As well as interns in the Herbaculture Internship Program

Organic farming is about properly respecting the environment and health of our society. Our farm crew of seven full-time employees, with the help of our seasonal interns, are in the fields from February through November, tending each plant and the soil in which it grows. You experience the result of their hard work each time you taste one of our herbal products.

Joining an Ecosystem


We use Certified Organic, non-GMO farming techniques because responsible methods are the right way to treat our environment and community. At the same time, these methods help us create the best possible herbal products. We share our lands and waterways with bees, butterflies, salmon, geese, deer and more. Our farms are ecosystems, and the health of our herbs depends on creating balance with nature.

To Each Plant Their Own


We grow over 65 herbs on our farm, and each one is grown according to its own unique needs. The diverse geography and biodiversity of this region provides varying soils and microclimates, which allows us to plant herbs within their ideal growing environment. A few herbs are grown as annuals, but the majority of crops remain in our fields for several years as perennials. To ensure that we get the highest-quality herbs possible, we harvest each plant or plant part at a specific time (from late winter to late fall) depending on when the desired phytochemicals of that specific plant are at their highest concentrations. Regenerative farming practices like cover cropping, organic weed management and composting help us support the climate and reduce our carbon footprint. These methods take more time, but they allow us to side step the damaging use of synthetic pesticides and fertilizers that most conventional farms have come to rely upon. If you want to dig deeper into our farming methods, explore this Regenerative Farming article.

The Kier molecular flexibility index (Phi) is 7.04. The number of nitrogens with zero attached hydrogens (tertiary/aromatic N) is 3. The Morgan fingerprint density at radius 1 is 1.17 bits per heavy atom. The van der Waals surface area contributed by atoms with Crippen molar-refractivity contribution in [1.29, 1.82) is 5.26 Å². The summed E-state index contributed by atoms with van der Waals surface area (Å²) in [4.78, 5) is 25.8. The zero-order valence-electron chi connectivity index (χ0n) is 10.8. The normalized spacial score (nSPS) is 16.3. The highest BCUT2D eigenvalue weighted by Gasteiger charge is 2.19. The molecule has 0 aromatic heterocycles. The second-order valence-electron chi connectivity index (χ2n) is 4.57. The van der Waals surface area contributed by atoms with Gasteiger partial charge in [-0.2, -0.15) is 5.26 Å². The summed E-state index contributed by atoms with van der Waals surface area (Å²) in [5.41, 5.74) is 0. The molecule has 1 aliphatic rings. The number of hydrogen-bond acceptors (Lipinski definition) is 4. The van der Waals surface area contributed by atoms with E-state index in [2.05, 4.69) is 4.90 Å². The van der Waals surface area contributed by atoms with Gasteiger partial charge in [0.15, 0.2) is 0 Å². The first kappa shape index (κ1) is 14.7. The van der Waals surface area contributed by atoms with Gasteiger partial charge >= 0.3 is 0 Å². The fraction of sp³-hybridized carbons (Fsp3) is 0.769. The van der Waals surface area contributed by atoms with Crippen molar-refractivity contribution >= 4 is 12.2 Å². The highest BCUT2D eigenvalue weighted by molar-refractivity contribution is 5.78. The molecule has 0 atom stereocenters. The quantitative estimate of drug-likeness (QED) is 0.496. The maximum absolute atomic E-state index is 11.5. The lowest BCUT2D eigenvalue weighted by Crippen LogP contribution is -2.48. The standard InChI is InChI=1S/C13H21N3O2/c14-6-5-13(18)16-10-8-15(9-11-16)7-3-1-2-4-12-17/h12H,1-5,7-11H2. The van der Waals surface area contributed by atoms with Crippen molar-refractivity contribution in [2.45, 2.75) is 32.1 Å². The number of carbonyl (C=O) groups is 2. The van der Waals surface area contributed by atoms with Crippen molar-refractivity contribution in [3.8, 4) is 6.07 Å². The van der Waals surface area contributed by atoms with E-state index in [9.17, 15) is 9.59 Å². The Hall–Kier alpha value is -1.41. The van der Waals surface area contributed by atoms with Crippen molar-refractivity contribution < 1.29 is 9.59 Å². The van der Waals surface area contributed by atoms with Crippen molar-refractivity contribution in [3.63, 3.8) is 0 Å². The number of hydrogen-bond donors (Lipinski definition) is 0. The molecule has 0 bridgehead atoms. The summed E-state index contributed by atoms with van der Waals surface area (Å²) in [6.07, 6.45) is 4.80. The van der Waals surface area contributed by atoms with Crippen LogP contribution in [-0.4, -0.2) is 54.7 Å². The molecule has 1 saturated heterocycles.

In addition to growing herbs on our farm, we raise monarch butterflies, from egg to adult. We provide them with a healthy habitat and grow specific species of plants, like Milkweed, that support the threatened population. Learn more about these efforts on our butterfly sanctuary blog.

Butterfly Sanctuary Blog

Careful Selection


To ensure crop uniformity and adaptability to our bioregion, we carefully select seeds from a small portion of our best plants and save them for future planting. In 2017, we grew over 50% of our crops from our own seed bank. By combining our seeds with those from different farms, we’re able to maintain a healthy genetic mix.

Education


The Herbaculture Internship Program

Our farms are a classroom where the next generation of herbalists can learn in a hands-on environment. Interns jump in and get their hands dirty under the guidance of farm staff and herbalists. In addition to learning out in the field, interns explore and study in the Botanical Education Garden. Not only do we enjoy the process of teaching, we love the vibrant energy that interns bring to our farm. Learn more about our Herbaculture Internship Program